The Social Protection Agenda and the Burden of Responsibility and Sustainability: A Review of the African Dilemma

The Social Protection Agenda and the Burden of Responsibility and Sustainability: A Review of the African Dilemma

Moses Adesola Adebisi (University of Ilorin, Nigeria)
Copyright: © 2018 |Pages: 17
DOI: 10.4018/978-1-5225-4134-9.ch009

Abstract

Social protection represents part of the global agenda of the International Labour Organization in its concerted attempt to improve and promote global labour standards, labour rights as human rights, and reduce poverty. The situation of African countries is precarious given the poor state of their economies, poor national incomes, and the widespread state of poverty. In addition, most African countries south of the Sahara have poor databases on vital statistics, security insecurity, mono-cultural economies, and the failure to effectively entrench governance and democratic institutions and reforms, amongst others. How could the problem of corruption, graft, theft of public funds, and the cumbersome bureaucratic bottlenecks that are so prevalent in Africa be minimized if not eliminated? The chapter, therefore, anchors its analysis on two African countries: Nigeria and Ghana. But how can social protection be funded in a sustainable way? These are the objectives that are being pursued in this chapter.
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Introduction

Defining Social Protection

Social protection has generated intense debates and gained currency within governmental and non-governmental organizations and systems at local, regional and international levels and discourses. Increase in poverty, unemployment, discrimination, deprivation and social exclusion especially in developing countries provided the necessary impetus and motivation for the global attention that is being given to social protection. More importantly, political crises and ideological conflicts e.g. religious extremism have led to a number of failed states and increased vulnerability of the populace to the afore-mentioned problems. In many of these developing countries,the majority of the citizenry falls within the informal sector, hence are uncovered by social protection which “remained a privilege of public servants” (Rohregger, 2010). She states further: “Due to the dominance of the informal sector, which employs many of the people in developing countries, only a few private sector employees have so far been included in the state systems of social protection”(ibid.). This shows that the majority of the populace in these countries is highly vulnerable to the myriads of socioeconomic and political problems which bedevil their societies. Therefore, the urgency and necessity of social protection/social security cannot be easily ignored given the vital roles it can play.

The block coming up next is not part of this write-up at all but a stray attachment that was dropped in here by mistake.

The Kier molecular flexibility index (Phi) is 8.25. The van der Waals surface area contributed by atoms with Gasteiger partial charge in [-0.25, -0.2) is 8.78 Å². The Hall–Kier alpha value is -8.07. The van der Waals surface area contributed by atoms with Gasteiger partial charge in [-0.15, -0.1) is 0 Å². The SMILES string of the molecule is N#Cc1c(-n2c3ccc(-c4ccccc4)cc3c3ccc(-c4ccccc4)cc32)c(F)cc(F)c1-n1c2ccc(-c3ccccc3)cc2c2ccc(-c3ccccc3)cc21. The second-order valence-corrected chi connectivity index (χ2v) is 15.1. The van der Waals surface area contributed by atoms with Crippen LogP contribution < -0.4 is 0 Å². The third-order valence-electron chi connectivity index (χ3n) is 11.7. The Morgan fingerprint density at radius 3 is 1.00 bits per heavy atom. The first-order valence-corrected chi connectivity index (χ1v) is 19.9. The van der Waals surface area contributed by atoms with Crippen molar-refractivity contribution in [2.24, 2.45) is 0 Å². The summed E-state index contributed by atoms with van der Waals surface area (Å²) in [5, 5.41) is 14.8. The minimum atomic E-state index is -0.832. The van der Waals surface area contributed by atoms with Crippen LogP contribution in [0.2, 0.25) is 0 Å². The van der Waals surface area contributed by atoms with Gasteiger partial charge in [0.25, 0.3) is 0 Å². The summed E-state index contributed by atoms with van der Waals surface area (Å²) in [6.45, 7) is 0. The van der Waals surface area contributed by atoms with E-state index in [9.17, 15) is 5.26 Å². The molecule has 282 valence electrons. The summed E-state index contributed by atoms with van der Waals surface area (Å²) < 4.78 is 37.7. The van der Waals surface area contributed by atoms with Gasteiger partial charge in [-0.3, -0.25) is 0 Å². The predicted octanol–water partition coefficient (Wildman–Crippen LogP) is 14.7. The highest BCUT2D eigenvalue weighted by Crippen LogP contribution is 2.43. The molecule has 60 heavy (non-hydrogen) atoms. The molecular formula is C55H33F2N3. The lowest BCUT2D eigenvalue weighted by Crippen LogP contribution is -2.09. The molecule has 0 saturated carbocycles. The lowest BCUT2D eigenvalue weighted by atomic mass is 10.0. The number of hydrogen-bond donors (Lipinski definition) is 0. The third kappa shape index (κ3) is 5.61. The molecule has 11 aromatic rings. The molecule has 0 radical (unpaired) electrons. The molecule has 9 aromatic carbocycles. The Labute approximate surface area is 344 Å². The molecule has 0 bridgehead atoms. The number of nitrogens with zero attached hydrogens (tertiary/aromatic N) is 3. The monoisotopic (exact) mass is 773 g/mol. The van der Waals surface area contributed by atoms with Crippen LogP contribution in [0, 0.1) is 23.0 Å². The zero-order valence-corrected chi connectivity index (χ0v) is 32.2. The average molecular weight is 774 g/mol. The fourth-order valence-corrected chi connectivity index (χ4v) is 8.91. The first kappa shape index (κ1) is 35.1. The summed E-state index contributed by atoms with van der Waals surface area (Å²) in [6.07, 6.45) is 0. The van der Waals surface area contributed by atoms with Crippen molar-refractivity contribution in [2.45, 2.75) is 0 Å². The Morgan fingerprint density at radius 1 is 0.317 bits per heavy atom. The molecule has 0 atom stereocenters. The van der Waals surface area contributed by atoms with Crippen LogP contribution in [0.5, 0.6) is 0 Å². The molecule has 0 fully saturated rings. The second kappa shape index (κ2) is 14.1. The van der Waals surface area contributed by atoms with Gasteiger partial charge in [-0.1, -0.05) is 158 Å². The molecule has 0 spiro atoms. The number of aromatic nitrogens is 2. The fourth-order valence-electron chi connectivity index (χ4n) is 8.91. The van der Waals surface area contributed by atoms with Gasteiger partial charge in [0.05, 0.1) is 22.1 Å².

According to Rohregger (2010) social protection has social, economic and poverty-reducing functions and goals. Quoting BMZ (2009:8), Barbara Rohregger highlights the basic political function of social protection thus:

The political function of social protection systems is to ensure social equilibrium. Social protection systems strengthen social cohesion, enhance the legitimacy of the political system and can prevent social conflict to be successful in this, social protection systems must be designed and implemented so that they particularly benefit poor and disadvantaged groups. (Rohregger, ibid.)

Meanwhile, the failure of social protection systems and policies to capture the vast majority of the population in these developing countries has been attributed to a number of factors, ranging from “financial resources, policy design and implementation details and political economy factors” (Bastagli, 2013). The developing countries need to do more in its promotion and implementation of social protection systems and policies if they are to reduce poverty, promote equality, increase prosperity and above all bring happiness to the majority of the populace. A number of constraints are in the way of achieving these objectives especially when looking at it from global comparative perspectives in terms of developed versus developing countries’ developmental parameters. Hence, the paper addresses the social protection issues here by employing international standards and practices, although with some caution given the basic social, cultural and political realities and differences across the regions, as the barometric media for gauging or assessing local and regional social protection practices and policies in the selected countries of Africa.

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